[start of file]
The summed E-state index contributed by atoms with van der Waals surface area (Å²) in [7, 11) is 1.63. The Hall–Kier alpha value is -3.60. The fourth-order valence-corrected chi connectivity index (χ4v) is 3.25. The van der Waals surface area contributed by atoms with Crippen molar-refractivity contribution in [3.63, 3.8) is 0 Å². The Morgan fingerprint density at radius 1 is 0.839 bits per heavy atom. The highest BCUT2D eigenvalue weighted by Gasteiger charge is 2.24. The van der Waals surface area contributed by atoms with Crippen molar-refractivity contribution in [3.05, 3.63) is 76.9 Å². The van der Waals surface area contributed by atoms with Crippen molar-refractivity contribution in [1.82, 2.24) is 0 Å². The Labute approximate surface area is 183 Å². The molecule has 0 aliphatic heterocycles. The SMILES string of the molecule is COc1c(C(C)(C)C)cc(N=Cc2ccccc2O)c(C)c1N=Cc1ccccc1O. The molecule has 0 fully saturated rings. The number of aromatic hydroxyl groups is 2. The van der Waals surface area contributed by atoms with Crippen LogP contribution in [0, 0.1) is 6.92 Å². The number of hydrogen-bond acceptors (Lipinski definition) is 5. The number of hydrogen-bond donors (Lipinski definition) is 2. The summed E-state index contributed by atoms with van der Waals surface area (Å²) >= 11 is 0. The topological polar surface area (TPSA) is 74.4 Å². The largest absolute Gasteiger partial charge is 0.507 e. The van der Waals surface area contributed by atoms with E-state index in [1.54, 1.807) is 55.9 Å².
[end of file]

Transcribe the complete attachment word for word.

The summed E-state index contributed by atoms with van der Waals surface area (Å²) in [7, 11) is 1.63. The Hall–Kier alpha value is -3.60. The fourth-order valence-corrected chi connectivity index (χ4v) is 3.25. The van der Waals surface area contributed by atoms with Crippen molar-refractivity contribution in [3.63, 3.8) is 0 Å². The Morgan fingerprint density at radius 1 is 0.839 bits per heavy atom. The highest BCUT2D eigenvalue weighted by Gasteiger charge is 2.24. The van der Waals surface area contributed by atoms with Crippen molar-refractivity contribution in [3.05, 3.63) is 76.9 Å². The van der Waals surface area contributed by atoms with Crippen molar-refractivity contribution in [1.82, 2.24) is 0 Å². The Labute approximate surface area is 183 Å². The molecule has 0 aliphatic heterocycles. The SMILES string of the molecule is COc1c(C(C)(C)C)cc(N=Cc2ccccc2O)c(C)c1N=Cc1ccccc1O. The molecule has 0 fully saturated rings. The number of aromatic hydroxyl groups is 2. The van der Waals surface area contributed by atoms with Crippen LogP contribution in [0, 0.1) is 6.92 Å². The number of hydrogen-bond acceptors (Lipinski definition) is 5. The number of hydrogen-bond donors (Lipinski definition) is 2. The summed E-state index contributed by atoms with van der Waals surface area (Å²) >= 11 is 0. The topological polar surface area (TPSA) is 74.4 Å². The largest absolute Gasteiger partial charge is 0.507 e. The van der Waals surface area contributed by atoms with E-state index in [1.54, 1.807) is 55.9 Å².